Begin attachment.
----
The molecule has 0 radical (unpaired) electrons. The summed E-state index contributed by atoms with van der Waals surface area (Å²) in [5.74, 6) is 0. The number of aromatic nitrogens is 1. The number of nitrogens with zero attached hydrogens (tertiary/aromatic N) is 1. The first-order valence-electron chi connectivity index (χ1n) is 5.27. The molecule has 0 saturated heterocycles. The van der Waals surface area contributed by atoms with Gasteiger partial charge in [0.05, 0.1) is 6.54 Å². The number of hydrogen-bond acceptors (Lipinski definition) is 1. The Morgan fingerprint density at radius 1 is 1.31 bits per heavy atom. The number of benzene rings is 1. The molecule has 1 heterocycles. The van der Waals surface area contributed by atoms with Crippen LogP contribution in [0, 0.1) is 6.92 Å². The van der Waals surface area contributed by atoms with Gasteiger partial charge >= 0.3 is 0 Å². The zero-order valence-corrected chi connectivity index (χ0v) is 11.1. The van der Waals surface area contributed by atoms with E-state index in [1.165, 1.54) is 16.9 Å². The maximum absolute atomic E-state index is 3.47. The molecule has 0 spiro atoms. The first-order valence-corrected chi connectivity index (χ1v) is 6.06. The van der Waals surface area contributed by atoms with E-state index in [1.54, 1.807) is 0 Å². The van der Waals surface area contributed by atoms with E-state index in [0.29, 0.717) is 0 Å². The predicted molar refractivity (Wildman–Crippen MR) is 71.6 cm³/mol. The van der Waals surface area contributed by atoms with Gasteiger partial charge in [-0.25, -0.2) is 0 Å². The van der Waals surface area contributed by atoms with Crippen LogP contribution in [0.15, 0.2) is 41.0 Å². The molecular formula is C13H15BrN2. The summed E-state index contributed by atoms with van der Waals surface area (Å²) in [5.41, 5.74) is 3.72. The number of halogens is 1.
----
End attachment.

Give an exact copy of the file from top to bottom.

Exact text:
The molecule has 0 radical (unpaired) electrons. The summed E-state index contributed by atoms with van der Waals surface area (Å²) in [5.74, 6) is 0. The number of aromatic nitrogens is 1. The number of nitrogens with zero attached hydrogens (tertiary/aromatic N) is 1. The first-order valence-electron chi connectivity index (χ1n) is 5.27. The molecule has 0 saturated heterocycles. The van der Waals surface area contributed by atoms with Gasteiger partial charge in [0.05, 0.1) is 6.54 Å². The number of hydrogen-bond acceptors (Lipinski definition) is 1. The Morgan fingerprint density at radius 1 is 1.31 bits per heavy atom. The number of benzene rings is 1. The molecule has 1 heterocycles. The van der Waals surface area contributed by atoms with Crippen LogP contribution in [0, 0.1) is 6.92 Å². The van der Waals surface area contributed by atoms with Gasteiger partial charge >= 0.3 is 0 Å². The zero-order valence-corrected chi connectivity index (χ0v) is 11.1. The van der Waals surface area contributed by atoms with E-state index in [1.165, 1.54) is 16.9 Å². The maximum absolute atomic E-state index is 3.47. The molecule has 0 spiro atoms. The first-order valence-corrected chi connectivity index (χ1v) is 6.06. The van der Waals surface area contributed by atoms with E-state index in [1.54, 1.807) is 0 Å². The van der Waals surface area contributed by atoms with E-state index in [0.29, 0.717) is 0 Å². The predicted molar refractivity (Wildman–Crippen MR) is 71.6 cm³/mol. The van der Waals surface area contributed by atoms with Gasteiger partial charge in [-0.25, -0.2) is 0 Å². The van der Waals surface area contributed by atoms with Crippen LogP contribution in [0.15, 0.2) is 41.0 Å². The molecular formula is C13H15BrN2. The summed E-state index contributed by atoms with van der Waals surface area (Å²) in [5.41, 5.74) is 3.72. The number of halogens is 1.